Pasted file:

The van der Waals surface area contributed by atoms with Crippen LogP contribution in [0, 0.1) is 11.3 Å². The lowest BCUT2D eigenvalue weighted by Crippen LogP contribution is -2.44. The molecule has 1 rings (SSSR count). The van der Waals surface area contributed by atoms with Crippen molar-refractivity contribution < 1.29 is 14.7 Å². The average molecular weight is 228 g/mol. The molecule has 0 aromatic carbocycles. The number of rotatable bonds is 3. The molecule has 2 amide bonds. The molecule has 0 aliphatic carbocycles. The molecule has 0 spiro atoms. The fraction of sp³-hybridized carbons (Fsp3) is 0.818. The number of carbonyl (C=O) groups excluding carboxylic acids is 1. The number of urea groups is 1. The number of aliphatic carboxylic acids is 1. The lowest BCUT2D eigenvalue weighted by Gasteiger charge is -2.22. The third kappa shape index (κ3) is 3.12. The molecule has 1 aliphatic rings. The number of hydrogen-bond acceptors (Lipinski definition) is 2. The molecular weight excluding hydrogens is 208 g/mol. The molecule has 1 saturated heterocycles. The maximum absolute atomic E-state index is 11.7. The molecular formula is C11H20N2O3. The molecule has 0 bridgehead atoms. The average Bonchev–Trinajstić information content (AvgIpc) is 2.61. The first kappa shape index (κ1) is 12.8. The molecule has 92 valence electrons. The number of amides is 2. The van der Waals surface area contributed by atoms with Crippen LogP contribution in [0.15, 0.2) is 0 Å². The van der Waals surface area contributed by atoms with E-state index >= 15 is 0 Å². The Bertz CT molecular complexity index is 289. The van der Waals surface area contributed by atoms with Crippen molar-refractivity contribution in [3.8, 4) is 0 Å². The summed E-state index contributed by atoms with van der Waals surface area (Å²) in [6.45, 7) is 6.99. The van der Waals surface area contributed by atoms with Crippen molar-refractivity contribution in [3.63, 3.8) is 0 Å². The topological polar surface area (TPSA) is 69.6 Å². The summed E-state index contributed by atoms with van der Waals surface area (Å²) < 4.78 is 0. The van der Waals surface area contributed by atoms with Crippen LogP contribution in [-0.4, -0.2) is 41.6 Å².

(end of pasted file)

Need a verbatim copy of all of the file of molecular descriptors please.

The van der Waals surface area contributed by atoms with Crippen LogP contribution in [0, 0.1) is 11.3 Å². The lowest BCUT2D eigenvalue weighted by Crippen LogP contribution is -2.44. The molecule has 1 rings (SSSR count). The van der Waals surface area contributed by atoms with Crippen molar-refractivity contribution < 1.29 is 14.7 Å². The average molecular weight is 228 g/mol. The molecule has 0 aromatic carbocycles. The number of rotatable bonds is 3. The molecule has 2 amide bonds. The molecule has 0 aliphatic carbocycles. The molecule has 0 spiro atoms. The fraction of sp³-hybridized carbons (Fsp3) is 0.818. The number of carbonyl (C=O) groups excluding carboxylic acids is 1. The number of urea groups is 1. The number of aliphatic carboxylic acids is 1. The lowest BCUT2D eigenvalue weighted by Gasteiger charge is -2.22. The third kappa shape index (κ3) is 3.12. The molecule has 1 aliphatic rings. The number of hydrogen-bond acceptors (Lipinski definition) is 2. The molecular weight excluding hydrogens is 208 g/mol. The molecule has 1 saturated heterocycles. The maximum absolute atomic E-state index is 11.7. The molecular formula is C11H20N2O3. The molecule has 0 bridgehead atoms. The average Bonchev–Trinajstić information content (AvgIpc) is 2.61. The first kappa shape index (κ1) is 12.8. The molecule has 92 valence electrons. The number of amides is 2. The van der Waals surface area contributed by atoms with Crippen LogP contribution in [0.15, 0.2) is 0 Å². The van der Waals surface area contributed by atoms with E-state index >= 15 is 0 Å². The Bertz CT molecular complexity index is 289. The van der Waals surface area contributed by atoms with Crippen molar-refractivity contribution in [3.8, 4) is 0 Å². The summed E-state index contributed by atoms with van der Waals surface area (Å²) in [6.45, 7) is 6.99. The van der Waals surface area contributed by atoms with Crippen molar-refractivity contribution in [3.63, 3.8) is 0 Å². The topological polar surface area (TPSA) is 69.6 Å². The summed E-state index contributed by atoms with van der Waals surface area (Å²) < 4.78 is 0. The van der Waals surface area contributed by atoms with Crippen LogP contribution in [-0.4, -0.2) is 41.6 Å².